Are you concerned about the catastrophic weather events occurring with greater frequency? Killer droughts and wildfires out west? Torrential rains along the Eastern Gulf Coast and North Eastern states? Hurricanes that deviate from historical paths to wipe out entire coastal regions, F-5 tornadoes leaving lunar landscapes in their wakes, or 90+ degree days in Alaska? What about snowless winters, shrinking glaciers, rising sea levels, ocean acidification and coral bleaching? I could go on, but all you need to do is catch the headlines each and every day to see the severity of today’s weather and environmental events.
Most global citizens believe these ominous occurrences are indicators of global climatic changes, and for good reason. Scientific models have been predicting these climatic shifts for nearly forty years, and though the concepts occasionally make it into classroom discussions in school, it hasn’t been until more recent severe weather incidences that the public, and more importantly, our politicians have taken pause to wonder what’s going on. Sadly, what’s going on is not good for us or the global biosphere. Our atmosphere’s CO2 levels have tipped 400 ppm (Parts Per Million), not to mention the increasing quantities of other heat absorbing gases–nitrous oxides, chlorofluorocarbons, methane…. We need to get serious and educate ourselves and our children about this important topic.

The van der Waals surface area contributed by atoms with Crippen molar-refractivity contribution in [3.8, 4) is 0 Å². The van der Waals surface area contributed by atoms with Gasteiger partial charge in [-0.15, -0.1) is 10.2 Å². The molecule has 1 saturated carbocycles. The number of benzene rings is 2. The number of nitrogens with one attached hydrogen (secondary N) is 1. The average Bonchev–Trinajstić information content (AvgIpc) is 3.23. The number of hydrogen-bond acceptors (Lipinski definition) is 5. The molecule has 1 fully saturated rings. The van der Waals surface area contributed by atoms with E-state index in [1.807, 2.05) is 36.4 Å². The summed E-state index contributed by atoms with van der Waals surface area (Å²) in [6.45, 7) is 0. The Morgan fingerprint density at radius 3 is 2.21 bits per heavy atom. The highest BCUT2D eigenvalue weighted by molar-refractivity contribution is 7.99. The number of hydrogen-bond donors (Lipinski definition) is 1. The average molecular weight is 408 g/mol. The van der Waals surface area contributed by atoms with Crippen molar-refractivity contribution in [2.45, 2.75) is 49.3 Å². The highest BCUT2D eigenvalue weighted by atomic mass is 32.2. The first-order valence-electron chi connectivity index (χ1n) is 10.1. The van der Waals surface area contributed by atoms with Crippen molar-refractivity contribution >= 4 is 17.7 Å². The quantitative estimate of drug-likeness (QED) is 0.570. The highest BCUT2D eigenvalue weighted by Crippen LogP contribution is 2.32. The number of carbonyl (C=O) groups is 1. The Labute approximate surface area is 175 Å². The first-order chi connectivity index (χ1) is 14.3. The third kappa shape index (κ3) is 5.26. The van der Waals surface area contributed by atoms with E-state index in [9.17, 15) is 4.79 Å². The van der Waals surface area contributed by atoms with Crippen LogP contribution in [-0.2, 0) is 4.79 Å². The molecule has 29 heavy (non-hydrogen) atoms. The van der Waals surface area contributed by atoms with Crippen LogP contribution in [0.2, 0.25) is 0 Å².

In my humble opinion, there is no greater threat to global stability than climate change. To do my part, I have been accepted to participate as a Climate Reality Leadership Corps volunteer. In that capacity, I have promised to educate others about how climate change impacts people and what we can do about it. In the future, I will try to weave more climate change topics into this education blog. Heck, I might even begin a new one focused solely on climate change! In the meantime, check out The Climate Reality Project. If you haven’t been concerned about climate change, go out and see what the .orgs, .edus, and .govs have to say on the topic. Be careful to find resources that are neutral and unfunded by special interest groups (there is a lot of misinformation out there).